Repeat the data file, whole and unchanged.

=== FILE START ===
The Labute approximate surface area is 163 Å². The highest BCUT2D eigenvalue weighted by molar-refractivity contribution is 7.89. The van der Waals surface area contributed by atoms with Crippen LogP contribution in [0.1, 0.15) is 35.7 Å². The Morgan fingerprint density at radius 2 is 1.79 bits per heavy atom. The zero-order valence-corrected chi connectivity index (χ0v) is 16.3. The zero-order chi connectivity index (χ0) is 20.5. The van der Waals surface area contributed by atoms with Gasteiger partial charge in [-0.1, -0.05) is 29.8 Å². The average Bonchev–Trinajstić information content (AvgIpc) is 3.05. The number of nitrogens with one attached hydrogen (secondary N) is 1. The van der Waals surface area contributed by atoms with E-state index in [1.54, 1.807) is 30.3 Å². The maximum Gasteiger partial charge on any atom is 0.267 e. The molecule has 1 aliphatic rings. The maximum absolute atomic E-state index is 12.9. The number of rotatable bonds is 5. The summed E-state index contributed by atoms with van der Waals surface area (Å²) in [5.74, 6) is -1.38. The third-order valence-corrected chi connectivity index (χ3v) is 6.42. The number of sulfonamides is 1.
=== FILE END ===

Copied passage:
The Labute approximate surface area is 163 Å². The highest BCUT2D eigenvalue weighted by molar-refractivity contribution is 7.89. The van der Waals surface area contributed by atoms with Crippen LogP contribution in [0.1, 0.15) is 35.7 Å². The Morgan fingerprint density at radius 2 is 1.79 bits per heavy atom. The zero-order valence-corrected chi connectivity index (χ0v) is 16.3. The zero-order chi connectivity index (χ0) is 20.5. The van der Waals surface area contributed by atoms with Gasteiger partial charge in [-0.1, -0.05) is 29.8 Å². The average Bonchev–Trinajstić information content (AvgIpc) is 3.05. The number of nitrogens with one attached hydrogen (secondary N) is 1. The van der Waals surface area contributed by atoms with E-state index in [1.54, 1.807) is 30.3 Å². The maximum Gasteiger partial charge on any atom is 0.267 e. The molecule has 1 aliphatic rings. The maximum absolute atomic E-state index is 12.9. The number of rotatable bonds is 5. The summed E-state index contributed by atoms with van der Waals surface area (Å²) in [5.74, 6) is -1.38. The third-order valence-corrected chi connectivity index (χ3v) is 6.42. The number of sulfonamides is 1.